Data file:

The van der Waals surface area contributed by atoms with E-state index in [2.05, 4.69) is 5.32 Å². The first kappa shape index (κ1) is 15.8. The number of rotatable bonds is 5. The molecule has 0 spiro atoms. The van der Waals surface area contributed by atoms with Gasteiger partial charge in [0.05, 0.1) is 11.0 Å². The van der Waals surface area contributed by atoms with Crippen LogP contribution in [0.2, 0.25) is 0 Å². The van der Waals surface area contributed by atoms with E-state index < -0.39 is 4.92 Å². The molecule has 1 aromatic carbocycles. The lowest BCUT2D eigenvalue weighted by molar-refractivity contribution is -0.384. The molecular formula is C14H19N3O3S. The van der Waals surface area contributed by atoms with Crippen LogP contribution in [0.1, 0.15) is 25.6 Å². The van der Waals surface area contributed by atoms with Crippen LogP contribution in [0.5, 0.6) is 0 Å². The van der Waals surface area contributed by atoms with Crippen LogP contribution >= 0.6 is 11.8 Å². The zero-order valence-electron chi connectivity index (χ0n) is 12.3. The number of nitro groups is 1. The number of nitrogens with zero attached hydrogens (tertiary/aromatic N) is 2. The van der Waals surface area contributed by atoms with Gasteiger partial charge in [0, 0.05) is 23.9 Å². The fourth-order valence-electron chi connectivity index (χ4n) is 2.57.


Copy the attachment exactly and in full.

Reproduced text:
The van der Waals surface area contributed by atoms with E-state index in [2.05, 4.69) is 5.32 Å². The first kappa shape index (κ1) is 15.8. The number of rotatable bonds is 5. The molecule has 0 spiro atoms. The van der Waals surface area contributed by atoms with Gasteiger partial charge in [0.05, 0.1) is 11.0 Å². The van der Waals surface area contributed by atoms with Crippen LogP contribution in [0.2, 0.25) is 0 Å². The van der Waals surface area contributed by atoms with E-state index < -0.39 is 4.92 Å². The molecule has 1 aromatic carbocycles. The lowest BCUT2D eigenvalue weighted by molar-refractivity contribution is -0.384. The molecular formula is C14H19N3O3S. The van der Waals surface area contributed by atoms with Crippen LogP contribution in [0.1, 0.15) is 25.6 Å². The van der Waals surface area contributed by atoms with Crippen LogP contribution in [0.5, 0.6) is 0 Å². The van der Waals surface area contributed by atoms with Crippen LogP contribution >= 0.6 is 11.8 Å². The zero-order valence-electron chi connectivity index (χ0n) is 12.3. The number of nitro groups is 1. The number of nitrogens with zero attached hydrogens (tertiary/aromatic N) is 2. The van der Waals surface area contributed by atoms with Gasteiger partial charge in [0, 0.05) is 23.9 Å². The fourth-order valence-electron chi connectivity index (χ4n) is 2.57.